"Writing is nothing to be ashamed of, but do it in private and wash your hands afterwards."
-Robert A. Heinlein

Oh yes. We write when we have an idea and want to share it with the rest of the world. The human thirst for knowledge is only matched by the human desire to tell everyone else our knowledge.

However, not everyone feels this way, and that is why we have patents, copyright laws, encryption, and the Microsoft Corporation.

I find it hard to write between classes. I sit in the hallways, notebook open in my lap, and it is as if I have taken out my soul, and laid it across my knees, with needle and thread for mending. But the people walk by and they see me. I am afraid that they will stop, and they will ask me, "What are you writing?" How will I explain to them that it is not an essay, but a story, that it is not for class, but for myself. They would not understand this thing. And then they will ask, "What are you writing about?" or "So, what kind of story is it?" And me, sitting there, soul laid out across my knees, can I really point out to them all the flaws and all the scars? The worn fabric, and the unraveling threads. See here where there's a hole straight through? But someone has sat down next to me now, and I can write no longer.

I will try to relate what writing is to me.

From the first piece of prose I ever put out I have been given accolades as a good writer, both of fiction and of plain, reporting. All through growing up writing has been one of the few skills which people will always pick up on as one of my strong suits.

I admit, my grammar was what I pieced together when sleeping through middle school English class. My spelling is all intuitive and has its quirks. But these things are not what people have given me acclaim for, no, it is my style. But even that word is not quite it. No, I believe essence is more fitting.

I have never relished in the act of writing something. Be it a story I had just thought up, or some new idea, or just a history final. It is not because I do not enjoy the feeling while it happens. I can not describe that feeling fully, but I will try.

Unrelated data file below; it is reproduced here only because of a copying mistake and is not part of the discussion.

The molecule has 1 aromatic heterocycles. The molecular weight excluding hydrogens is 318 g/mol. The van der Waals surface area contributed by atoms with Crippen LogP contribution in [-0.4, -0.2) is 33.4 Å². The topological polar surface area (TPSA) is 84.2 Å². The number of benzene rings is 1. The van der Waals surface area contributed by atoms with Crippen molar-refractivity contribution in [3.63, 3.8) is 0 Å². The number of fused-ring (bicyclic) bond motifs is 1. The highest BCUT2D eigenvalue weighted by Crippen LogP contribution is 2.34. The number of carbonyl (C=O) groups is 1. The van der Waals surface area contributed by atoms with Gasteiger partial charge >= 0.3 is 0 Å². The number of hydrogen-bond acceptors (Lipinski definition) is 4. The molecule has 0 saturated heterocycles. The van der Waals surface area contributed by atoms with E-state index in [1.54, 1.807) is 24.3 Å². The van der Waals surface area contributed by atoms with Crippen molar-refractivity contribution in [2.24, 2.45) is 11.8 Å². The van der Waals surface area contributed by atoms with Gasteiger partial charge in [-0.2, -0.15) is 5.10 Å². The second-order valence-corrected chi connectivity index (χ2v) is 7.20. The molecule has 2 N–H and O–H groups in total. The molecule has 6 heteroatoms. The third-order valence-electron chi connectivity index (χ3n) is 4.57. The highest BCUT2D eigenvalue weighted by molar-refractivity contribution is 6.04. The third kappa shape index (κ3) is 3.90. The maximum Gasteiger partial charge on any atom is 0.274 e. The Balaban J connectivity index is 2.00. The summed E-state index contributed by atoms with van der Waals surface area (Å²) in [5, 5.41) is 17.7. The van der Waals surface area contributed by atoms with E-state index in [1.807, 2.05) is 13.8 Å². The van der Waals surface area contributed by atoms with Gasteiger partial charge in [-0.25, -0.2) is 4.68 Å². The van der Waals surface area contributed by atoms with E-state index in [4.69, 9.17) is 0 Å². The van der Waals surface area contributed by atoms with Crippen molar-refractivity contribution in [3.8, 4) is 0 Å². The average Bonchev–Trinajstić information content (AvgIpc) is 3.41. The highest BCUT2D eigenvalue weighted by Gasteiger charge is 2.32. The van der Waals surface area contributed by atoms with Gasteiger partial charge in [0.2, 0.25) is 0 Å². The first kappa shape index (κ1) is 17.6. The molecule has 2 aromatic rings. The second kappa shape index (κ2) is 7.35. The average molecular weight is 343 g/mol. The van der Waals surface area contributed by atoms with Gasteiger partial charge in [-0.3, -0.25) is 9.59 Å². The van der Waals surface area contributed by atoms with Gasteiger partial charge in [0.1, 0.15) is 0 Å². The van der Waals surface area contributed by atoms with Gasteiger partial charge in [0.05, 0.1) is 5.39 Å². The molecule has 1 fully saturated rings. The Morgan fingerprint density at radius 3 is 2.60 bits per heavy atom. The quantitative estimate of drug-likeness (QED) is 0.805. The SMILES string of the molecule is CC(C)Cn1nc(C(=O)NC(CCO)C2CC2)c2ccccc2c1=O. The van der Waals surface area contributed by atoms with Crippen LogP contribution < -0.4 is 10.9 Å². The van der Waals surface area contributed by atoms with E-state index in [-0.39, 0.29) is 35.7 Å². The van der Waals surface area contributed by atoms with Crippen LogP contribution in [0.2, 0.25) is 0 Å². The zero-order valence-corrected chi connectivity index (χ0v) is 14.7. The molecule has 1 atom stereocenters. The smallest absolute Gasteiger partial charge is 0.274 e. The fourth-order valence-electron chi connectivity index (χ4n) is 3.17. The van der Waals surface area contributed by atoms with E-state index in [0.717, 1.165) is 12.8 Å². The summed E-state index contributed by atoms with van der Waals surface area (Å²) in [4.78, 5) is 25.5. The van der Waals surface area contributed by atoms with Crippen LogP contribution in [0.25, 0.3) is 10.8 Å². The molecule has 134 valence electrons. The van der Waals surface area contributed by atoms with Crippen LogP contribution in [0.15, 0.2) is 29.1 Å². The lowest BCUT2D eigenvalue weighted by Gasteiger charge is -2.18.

If I sit infront of a keyboard (my handwriting is illegible-nigh) and have a writing assignment, at first, my only thoughts are "I can't do this", "I cannot do this," "I don't know how!" This goes on for a few minutes, then, suddenly...

pop

Like a bursting spring suddenly it all just starts to flow out. The best metaphor I can muster for this experience is it is as if my mind had crawled from its solitude within the confines of my brain, and spilled out unto paper, for the whole world to gawk at. During this period I honestly do not feel concious, my entire focus is on the writing, my hands go faster, and faster, and thoughts with them. Off, into space, unto paper.

Then, when it's over, things settle back down. The sensation is, at first, much what it feels like when you stop reading a book after hours of uninterrupted effort. Surreal. "Oh yeah, there's that world thing out there..." But here comes one of the few reasons why I don't like this act. After the surreal sensation is over I feel totally drained. My brain is kaput, I can only rest. I can't read, I can't think, I can't do anything but rest. This can take hours, even days, and I truly despise it.

I am also very good at math, and, if anything, doing mathematics only revitalizes me. Thus, I have naturally gravitated towards science over writing. But wait, there's more...

After I write something, I dread showing it to others. I don't really care what they think, honest. But, at the same time, I can't bare to be criticized. I suppose the above analogy can help me rationalize this. Imagine, if you will, that part of your soul had been put on paper. Now imagine if someone laughed at it. Yeah, you got it.

It's not that your soul, or your essence that is inferior, I don't believe that. But the idea that someone could make mockery of something so dear to you is wrenching. It makes me ill even thinking about it right now.

What's so odd, and so paradoxical about all of this is that, as I noted above, people have never been hesitant to praise my writing. But all of this praise falls on deaf ears. All the lifting up in the world can't replace the anger, the rage, that can boil within me from one casual criticism. I cannot stand to lose myself like that, over something so silly. So I don't put myself in that position. I don't write.

I don't know. I'm a very left-brained person. My life is in numbers and theory. I like it that way. Perhaps what I have written above is, in fact, the artistic experience. Perhaps, these sensations are what people find so desirable and fascinating about art. Perhaps this is what people see when they praise me.

Perhaps, if I sat down and purseud writing I would come to love it. Infact, I do not believe that it is "perhaps," I know I could come to love writing. I know I could sit down one day, start typing, and never come back. But I don't want to. This conflict, it is too great a paradox, to yearn for something and yet to hate it. I will be content in running away, I think.